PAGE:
The positron emission tomography (PET) scan measures blood flow in the brain. This is accomplished by injecting a person or animal with a radioactive isotope (i.e. an unstable atom, usually a variation of oxygen that has a short-half life); this isotope will quickly decay. Founded on the assumption that blood flow will increase in areas of the brain that are in heavy use (such as when a person is viewing an object or reading words or some other cognitive-intensive function), a fair portion of the injected isotopes will end up in the active part of the brain. As the isotopes decay, a positron (a small particle with the exact opposite charge as an electron) is released. This positron will collide with an electron and they will annihilate each other, sending two gamma ray particles in exactly opposite directions. These gamma rays are picked up by the PET scanner, which then determines where they came from in the brain. Since blood should concentrate where the brain is activated, there should be higher levels of isotopes there and this will show up on the scanner in the form of increased levels of gamma rays. The test is usually run twice (once as the control condition and once as the experimental). The difference between the two conditions is measured and any difference should show what area(s) of the brain was (or were) activated.
A PET scan is similar to an fMRI in that both measure blood flow in the brain, which is an indirect measure of brain activity. However, there are advantages and disadvantages to both functional brain imaging methods. PET scans are advantageous in that a person does not have to remain as still as he or she would for the fMRI. Tiny movements can obscure and ruin fMRI data but small movements do not affect PET scans. So, for example, with a PET scan study a researcher could have someone read out loud lists of words but the simple jaw movements would ruin the fMRI data (although this is changing to some degree as image processing becomes more sophisticated; researchers also can modify the task slightly to reduce movement artifacts in fMR images). This is really the main advantage of PET over fMRI.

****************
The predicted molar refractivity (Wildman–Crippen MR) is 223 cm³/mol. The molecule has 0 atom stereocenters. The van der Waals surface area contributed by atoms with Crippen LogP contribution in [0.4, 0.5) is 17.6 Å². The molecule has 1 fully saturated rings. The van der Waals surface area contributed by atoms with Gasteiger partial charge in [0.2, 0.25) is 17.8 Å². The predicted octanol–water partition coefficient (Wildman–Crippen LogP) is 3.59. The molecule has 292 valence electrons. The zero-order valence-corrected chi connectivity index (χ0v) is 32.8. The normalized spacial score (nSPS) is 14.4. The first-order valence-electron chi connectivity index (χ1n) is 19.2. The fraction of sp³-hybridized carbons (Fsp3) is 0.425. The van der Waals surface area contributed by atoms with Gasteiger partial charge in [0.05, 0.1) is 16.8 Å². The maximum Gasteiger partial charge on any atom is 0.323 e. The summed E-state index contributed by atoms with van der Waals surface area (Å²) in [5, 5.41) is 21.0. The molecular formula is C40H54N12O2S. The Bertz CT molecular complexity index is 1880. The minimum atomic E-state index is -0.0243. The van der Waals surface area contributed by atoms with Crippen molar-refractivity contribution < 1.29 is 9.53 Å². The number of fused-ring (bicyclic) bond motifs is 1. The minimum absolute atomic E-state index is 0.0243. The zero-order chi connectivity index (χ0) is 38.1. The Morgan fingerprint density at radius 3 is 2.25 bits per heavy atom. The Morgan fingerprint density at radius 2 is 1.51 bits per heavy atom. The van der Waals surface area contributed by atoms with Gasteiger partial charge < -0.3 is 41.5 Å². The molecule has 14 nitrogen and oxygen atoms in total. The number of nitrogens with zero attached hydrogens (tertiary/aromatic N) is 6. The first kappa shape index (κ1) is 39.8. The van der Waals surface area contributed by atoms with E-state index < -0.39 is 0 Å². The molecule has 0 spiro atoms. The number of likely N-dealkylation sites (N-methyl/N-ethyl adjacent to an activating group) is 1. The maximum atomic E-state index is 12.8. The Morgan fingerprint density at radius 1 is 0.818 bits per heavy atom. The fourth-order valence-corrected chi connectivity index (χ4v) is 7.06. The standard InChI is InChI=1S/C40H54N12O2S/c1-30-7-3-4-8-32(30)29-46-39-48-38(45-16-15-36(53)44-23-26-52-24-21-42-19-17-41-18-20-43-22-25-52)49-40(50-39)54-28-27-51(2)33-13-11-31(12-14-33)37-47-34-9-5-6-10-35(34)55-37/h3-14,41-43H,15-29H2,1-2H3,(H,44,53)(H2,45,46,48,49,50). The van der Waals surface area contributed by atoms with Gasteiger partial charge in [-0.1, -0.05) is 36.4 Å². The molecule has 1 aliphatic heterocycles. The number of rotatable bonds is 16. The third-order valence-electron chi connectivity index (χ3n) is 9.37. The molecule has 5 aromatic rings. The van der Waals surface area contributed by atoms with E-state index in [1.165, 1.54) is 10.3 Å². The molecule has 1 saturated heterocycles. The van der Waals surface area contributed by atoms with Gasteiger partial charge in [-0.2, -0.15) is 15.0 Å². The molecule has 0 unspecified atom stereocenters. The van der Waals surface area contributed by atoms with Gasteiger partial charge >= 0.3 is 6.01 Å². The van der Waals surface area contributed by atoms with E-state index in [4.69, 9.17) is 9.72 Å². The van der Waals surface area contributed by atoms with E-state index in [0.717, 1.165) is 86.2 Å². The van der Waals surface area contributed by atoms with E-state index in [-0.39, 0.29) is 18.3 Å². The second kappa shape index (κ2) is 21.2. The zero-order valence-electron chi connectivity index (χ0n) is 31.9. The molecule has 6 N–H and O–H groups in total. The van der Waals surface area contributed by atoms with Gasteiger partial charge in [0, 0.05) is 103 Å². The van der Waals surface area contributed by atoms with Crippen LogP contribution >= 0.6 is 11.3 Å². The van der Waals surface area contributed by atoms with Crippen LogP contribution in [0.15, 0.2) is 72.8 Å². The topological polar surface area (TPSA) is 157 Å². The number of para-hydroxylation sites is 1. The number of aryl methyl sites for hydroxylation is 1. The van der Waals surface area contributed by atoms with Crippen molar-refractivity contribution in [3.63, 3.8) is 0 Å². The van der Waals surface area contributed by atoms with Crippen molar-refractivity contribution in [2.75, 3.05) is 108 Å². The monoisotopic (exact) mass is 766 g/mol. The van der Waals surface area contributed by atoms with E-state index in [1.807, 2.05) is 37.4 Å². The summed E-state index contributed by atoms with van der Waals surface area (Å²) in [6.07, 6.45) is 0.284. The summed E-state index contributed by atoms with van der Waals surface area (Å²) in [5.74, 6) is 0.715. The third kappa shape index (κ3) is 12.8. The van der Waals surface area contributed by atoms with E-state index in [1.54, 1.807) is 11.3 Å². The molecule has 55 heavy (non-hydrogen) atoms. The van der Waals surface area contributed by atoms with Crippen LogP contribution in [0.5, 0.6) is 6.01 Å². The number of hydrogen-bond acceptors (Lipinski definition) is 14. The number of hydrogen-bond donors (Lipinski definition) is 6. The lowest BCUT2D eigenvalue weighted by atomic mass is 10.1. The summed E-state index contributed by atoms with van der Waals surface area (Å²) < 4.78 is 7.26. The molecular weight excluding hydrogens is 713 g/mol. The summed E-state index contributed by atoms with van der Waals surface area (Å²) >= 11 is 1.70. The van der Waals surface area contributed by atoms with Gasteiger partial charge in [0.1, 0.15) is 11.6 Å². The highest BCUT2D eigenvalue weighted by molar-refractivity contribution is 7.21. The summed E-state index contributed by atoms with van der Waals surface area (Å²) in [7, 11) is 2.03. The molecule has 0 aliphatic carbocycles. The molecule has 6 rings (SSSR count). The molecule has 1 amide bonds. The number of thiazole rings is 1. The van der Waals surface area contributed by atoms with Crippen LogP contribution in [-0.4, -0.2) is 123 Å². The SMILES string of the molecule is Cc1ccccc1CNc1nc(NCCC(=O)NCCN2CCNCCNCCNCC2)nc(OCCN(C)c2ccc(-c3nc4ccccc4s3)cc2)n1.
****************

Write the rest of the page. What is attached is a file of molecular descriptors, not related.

PET scanning is disadvantaged compared to fMRI because the resolution of the scans is lower. PET scans can measure changes in blood flow in the brain in an area of about 5-10 cubic millimeters. fMRI can resolve down to 3 cubic millimeters and even lower as the machines become more powerful. PET scanning is also much more expensive than fMRI since it takes a special machine, radioactive isotopes, and multiple trials to get a scan. fMRI’s can be done at many hospitals around the world with little or no extra cost because of the prevalence of MRI scanners. Another disadvantage PET’s have are needing radioactive isotopes to work. This isotope can be given only a few times before it is unsafe.
While PET scans were and are better in some situations than fMRI’s, they have many disadvantages overall. With higher cost, lower spatial resolution, and need for isotopes, the disadvantages of PET scans seem to outweigh the advantages.
Image by Muffet.
4 Replies to “PET Scans and fMRI Compared”
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PET does not only measure blood flow in the brain – if it did it would be as widely used as it is as everybody would be using fmri which is much cheaper and less invasive! The greatest advantage of PET is the wide range of isotopes that can be created and used e.g. drug competitors, glucose and even neurotransmitters. Please see all the literature on using PET to measure ligand binding in Parkinson’s disease for a start! (See Pleydell-Pearce, 2012)
That’s a good point. There are many more uses for PET now than there used to be. There still is controversy over the clinical necessity and utility of some of the variations of PET scans but it is an exciting field.